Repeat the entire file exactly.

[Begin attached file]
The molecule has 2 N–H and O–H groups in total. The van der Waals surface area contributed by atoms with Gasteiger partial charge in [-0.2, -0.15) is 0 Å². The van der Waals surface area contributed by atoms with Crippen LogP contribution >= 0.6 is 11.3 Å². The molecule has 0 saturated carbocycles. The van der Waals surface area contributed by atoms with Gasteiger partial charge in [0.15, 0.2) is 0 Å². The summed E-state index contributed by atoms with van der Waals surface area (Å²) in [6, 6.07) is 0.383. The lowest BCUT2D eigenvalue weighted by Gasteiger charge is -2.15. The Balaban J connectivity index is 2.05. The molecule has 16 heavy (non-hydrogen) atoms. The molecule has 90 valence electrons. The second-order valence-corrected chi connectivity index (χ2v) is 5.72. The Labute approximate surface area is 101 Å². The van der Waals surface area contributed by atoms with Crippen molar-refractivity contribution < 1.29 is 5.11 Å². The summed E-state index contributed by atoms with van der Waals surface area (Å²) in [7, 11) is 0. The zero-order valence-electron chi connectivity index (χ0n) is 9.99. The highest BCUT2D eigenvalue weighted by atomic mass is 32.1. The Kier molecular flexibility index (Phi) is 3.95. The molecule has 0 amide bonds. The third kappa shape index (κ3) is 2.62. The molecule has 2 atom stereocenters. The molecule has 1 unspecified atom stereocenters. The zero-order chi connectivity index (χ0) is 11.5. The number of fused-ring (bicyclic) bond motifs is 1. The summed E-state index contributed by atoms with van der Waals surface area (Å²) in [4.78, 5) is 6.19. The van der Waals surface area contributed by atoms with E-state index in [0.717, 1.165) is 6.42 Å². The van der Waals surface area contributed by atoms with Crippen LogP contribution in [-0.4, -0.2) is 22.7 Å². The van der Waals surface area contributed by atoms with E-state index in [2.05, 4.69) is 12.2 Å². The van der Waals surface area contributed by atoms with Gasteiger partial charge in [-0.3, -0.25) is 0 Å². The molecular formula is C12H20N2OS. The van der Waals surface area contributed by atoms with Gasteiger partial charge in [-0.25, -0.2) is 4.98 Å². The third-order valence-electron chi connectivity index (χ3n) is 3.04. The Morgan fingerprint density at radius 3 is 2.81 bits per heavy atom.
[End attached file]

The molecule has 2 N–H and O–H groups in total. The van der Waals surface area contributed by atoms with Gasteiger partial charge in [-0.2, -0.15) is 0 Å². The van der Waals surface area contributed by atoms with Crippen LogP contribution >= 0.6 is 11.3 Å². The molecule has 0 saturated carbocycles. The van der Waals surface area contributed by atoms with Gasteiger partial charge in [0.15, 0.2) is 0 Å². The summed E-state index contributed by atoms with van der Waals surface area (Å²) in [6, 6.07) is 0.383. The lowest BCUT2D eigenvalue weighted by Gasteiger charge is -2.15. The Balaban J connectivity index is 2.05. The molecule has 16 heavy (non-hydrogen) atoms. The molecule has 90 valence electrons. The second-order valence-corrected chi connectivity index (χ2v) is 5.72. The Labute approximate surface area is 101 Å². The van der Waals surface area contributed by atoms with Crippen molar-refractivity contribution < 1.29 is 5.11 Å². The summed E-state index contributed by atoms with van der Waals surface area (Å²) in [7, 11) is 0. The zero-order valence-electron chi connectivity index (χ0n) is 9.99. The highest BCUT2D eigenvalue weighted by atomic mass is 32.1. The Kier molecular flexibility index (Phi) is 3.95. The molecule has 0 amide bonds. The third kappa shape index (κ3) is 2.62. The molecule has 2 atom stereocenters. The molecule has 1 unspecified atom stereocenters. The zero-order chi connectivity index (χ0) is 11.5. The number of fused-ring (bicyclic) bond motifs is 1. The summed E-state index contributed by atoms with van der Waals surface area (Å²) in [4.78, 5) is 6.19. The van der Waals surface area contributed by atoms with E-state index in [0.717, 1.165) is 6.42 Å². The van der Waals surface area contributed by atoms with Crippen LogP contribution in [-0.4, -0.2) is 22.7 Å². The van der Waals surface area contributed by atoms with E-state index in [2.05, 4.69) is 12.2 Å². The van der Waals surface area contributed by atoms with Gasteiger partial charge in [-0.3, -0.25) is 0 Å². The molecular formula is C12H20N2OS. The van der Waals surface area contributed by atoms with Gasteiger partial charge in [-0.25, -0.2) is 4.98 Å². The third-order valence-electron chi connectivity index (χ3n) is 3.04. The Morgan fingerprint density at radius 3 is 2.81 bits per heavy atom.